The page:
From: Canada Revenue Agency
In light of the COVID-19 pandemic, the Canada Revenue Agency (CRA) recognizes that for many employers and employees, there have been changes in the way that work is being conducted. Consequently, employers may provide certain benefits, allowances, or reimbursements to ensure that their employees are not unduly subject to harm when performing their employment duties.
- A benefit is a good or service an employer gives, or arranges for a third party to give, to their employee such as free use of property that you own. A benefit also includes an allowance or a reimbursement of an employee’s personal expense.
- An allowance or an advance is any periodic or lump-sum amount that an employer pays to their employee on top of salary or wages, to help the employee pay for certain anticipated expenses without having to account for the use of the funds. An allowance or advance is:
- usually an arbitrary amount that is predetermined without using the actual cost
- usually for a specific purpose
- used as the employee chooses, since the employee does not provide receipts
- An accountable advance is an amount an employer gives to an employee who has to account for their expenses by producing receipts and return any amount they did not spend.
- A reimbursement is an amount an employer gives to their employee to repay expenses he or she paid while carrying out their duties of employment. The employee has to keep detailed records (including receipts) to support the expenses and give them to their employer.
If an employer provides benefits to their employees, they always have to go through the same steps:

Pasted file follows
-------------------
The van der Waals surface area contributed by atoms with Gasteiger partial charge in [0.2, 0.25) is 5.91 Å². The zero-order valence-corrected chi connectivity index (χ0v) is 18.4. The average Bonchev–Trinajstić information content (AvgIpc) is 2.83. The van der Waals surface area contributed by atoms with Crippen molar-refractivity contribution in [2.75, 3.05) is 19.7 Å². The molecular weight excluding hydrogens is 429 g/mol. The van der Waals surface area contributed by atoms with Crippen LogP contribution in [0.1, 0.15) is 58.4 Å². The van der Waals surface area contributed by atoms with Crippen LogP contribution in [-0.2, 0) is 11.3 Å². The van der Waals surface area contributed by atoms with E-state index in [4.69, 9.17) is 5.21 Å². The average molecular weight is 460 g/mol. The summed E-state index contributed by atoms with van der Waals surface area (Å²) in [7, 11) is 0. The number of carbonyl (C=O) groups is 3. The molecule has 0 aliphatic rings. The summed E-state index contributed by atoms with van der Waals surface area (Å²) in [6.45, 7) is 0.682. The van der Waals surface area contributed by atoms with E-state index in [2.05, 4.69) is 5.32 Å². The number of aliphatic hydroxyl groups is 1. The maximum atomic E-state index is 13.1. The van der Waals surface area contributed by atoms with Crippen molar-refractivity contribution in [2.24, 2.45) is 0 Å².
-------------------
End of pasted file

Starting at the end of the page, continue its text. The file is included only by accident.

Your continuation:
- determine if the benefit is taxable
- calculate the value of the benefit
- calculate payroll deductions
- file an information return
For more information on employer-provided benefits and allowances, see Guide T4130, Employers’ Guide – Taxable Benefits and Allowances.
Under these extraordinary circumstances, the CRA has adopted the following positions for employer-provided benefits pertaining to commuting and home office costs. These positions are effective from March 15, 2020 to December 31, 2020.
Commuting costs (including parking)
It is the long-standing position of the CRA that travel between an employee’s home and a regular place of employment is generally personal travel, and any expenses related to that travel are personal expenses. An employee’s parking costs at a regular place of employment are also considered personal expenses.
When an employer pays for, reimburses, or provides an allowance to an employee for such transportation and parking expenses (collectively, commuting costs) or provides an employee with a motor vehicle that is used for such travel, the employee generally receives a taxable benefit.
However, the CRA acknowledges that employees who are required to commute to their regular places of employment to perform employment duties may incur additional commuting costs to minimize their risk of exposure during the COVID-19 pandemic. Employees may also incur costs to commute to their regular place of employment to pick up equipment that enables them to perform employment duties from home. The following tax treatment applies in these situations:
Employee continues performing their employment duties at their regular place of employment
The CRA will not consider an employee to receive a taxable benefit where their employer pays for, reimburses, or provides a reasonable allowance for additional commuting costs incurred by that employee during the COVID-19 pandemic, that are over and above their normal commuting costs. This position is extended to the use of employer-provided motor vehicles for such travel, provided the employee did not normally commute to work using an employer-provided motor vehicle before the COVID-19 pandemic.